Deficits of visual attention and saccadic eye movements after lesions of parietooccipital cortex in monkeys

J Neurophysiol. 1989 Jan;61(1):74-90. doi: 10.1152/jn.1989.61.1.74.


1. Visual attention is often profoundly disturbed in humans after damage to the cortex of the posterior parietal lobe, particularly of the minor hemisphere, with some patients being totally unaware of visual stimuli in the hemifield of extrapersonal space contralateral to the cortical damage. This severe form of visual inattention is usually called contralateral neglect and has occasionally been reported following posterior parietal lesions in monkeys. However, in monkeys, only qualitative observations have been published and those reports are not in agreement concerning the severity of the deficit. The present experiments were designed to measure quantitatively the amount of disruption of selective visual attention which is produced by lesions of posterior parietal and parietooccipital cortical lesions in monkeys. 2. Five monkeys were trained to visually fixate and follow with their gaze a small visual stimulus as it suddenly moved varying distances (8, 16, or 24 degrees) from the midline into the left or right visual hemifields. Two animals then received a unilateral cortical lesion limited to the inferior parietal lobule (IPL). Three animals received unilateral lesions which included both the inferior parietal lobule and a portion of adjacent dorsal prestriate cortex (IPL-PS). 3. Visual inattention is commonly divided into two levels of severity. The more severe form, contralateral neglect, is the complete absence of behavioral response to a stimulus in the visual field contralateral to hemisphere damage. The less severe deficit, usually called visual extinction, is a tendency to ignore the contralateral of two visual stimuli when they appear simultaneously and symmetrically placed with respect to the center of the subject's surroundings. The five monkeys in this study were tested on a stimulus paradigm which simultaneously measured the severity of visual neglect and also the amount and duration of visual extinction which were produced by the cortical lesions. 4. All monkeys displayed contralateral visual extinction after unilateral posterior parietal or parietooccipital lesions. Three of the five monkeys showed a reversal of the visual extinction after a second, symmetrical lesion was placed in the opposite hemisphere. No monkey showed evidence of full-blown contralateral neglect after lesions limited to the parietooccipital cortex, either in the formal testing situation or during informal neurological examinations. The severity of the observed inattention did not appear to be related to the size of the cortical lesions.(ABSTRACT TRUNCATED AT 400 WORDS)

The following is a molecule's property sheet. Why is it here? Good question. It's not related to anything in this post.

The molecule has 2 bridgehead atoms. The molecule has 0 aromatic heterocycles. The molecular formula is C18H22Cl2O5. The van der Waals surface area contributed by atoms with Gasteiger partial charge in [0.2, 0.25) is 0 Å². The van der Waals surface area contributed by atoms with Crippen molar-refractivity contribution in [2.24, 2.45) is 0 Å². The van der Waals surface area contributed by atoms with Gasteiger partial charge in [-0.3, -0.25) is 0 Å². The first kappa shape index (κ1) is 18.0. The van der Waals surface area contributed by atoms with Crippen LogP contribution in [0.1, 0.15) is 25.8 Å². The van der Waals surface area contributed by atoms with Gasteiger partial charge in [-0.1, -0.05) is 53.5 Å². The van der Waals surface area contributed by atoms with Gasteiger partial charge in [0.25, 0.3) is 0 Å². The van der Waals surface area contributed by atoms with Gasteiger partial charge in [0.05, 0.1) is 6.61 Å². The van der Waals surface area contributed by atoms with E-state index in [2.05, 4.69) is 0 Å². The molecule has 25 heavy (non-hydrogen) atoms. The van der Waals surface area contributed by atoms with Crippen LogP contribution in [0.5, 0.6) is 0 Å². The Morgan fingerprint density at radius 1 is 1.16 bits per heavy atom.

Publication types

  • Research Support, Non-U.S. Gov't
  • Research Support, U.S. Gov't, P.H.S.

MeSH terms

  • Animals
  • Attention / physiology*
  • Brain / physiology
  • Brain Diseases / etiology
  • Brain Diseases / physiopathology
  • Eye Movements*
  • Frontal Lobe / physiology
  • Functional Laterality
  • Macaca mulatta
  • Occipital Lobe / pathology
  • Occipital Lobe / physiology*
  • Parietal Lobe / pathology
  • Parietal Lobe / physiology*
  • Reaction Time
  • Saccades*
  • Vision Disorders / etiology
  • Vision, Ocular / physiology*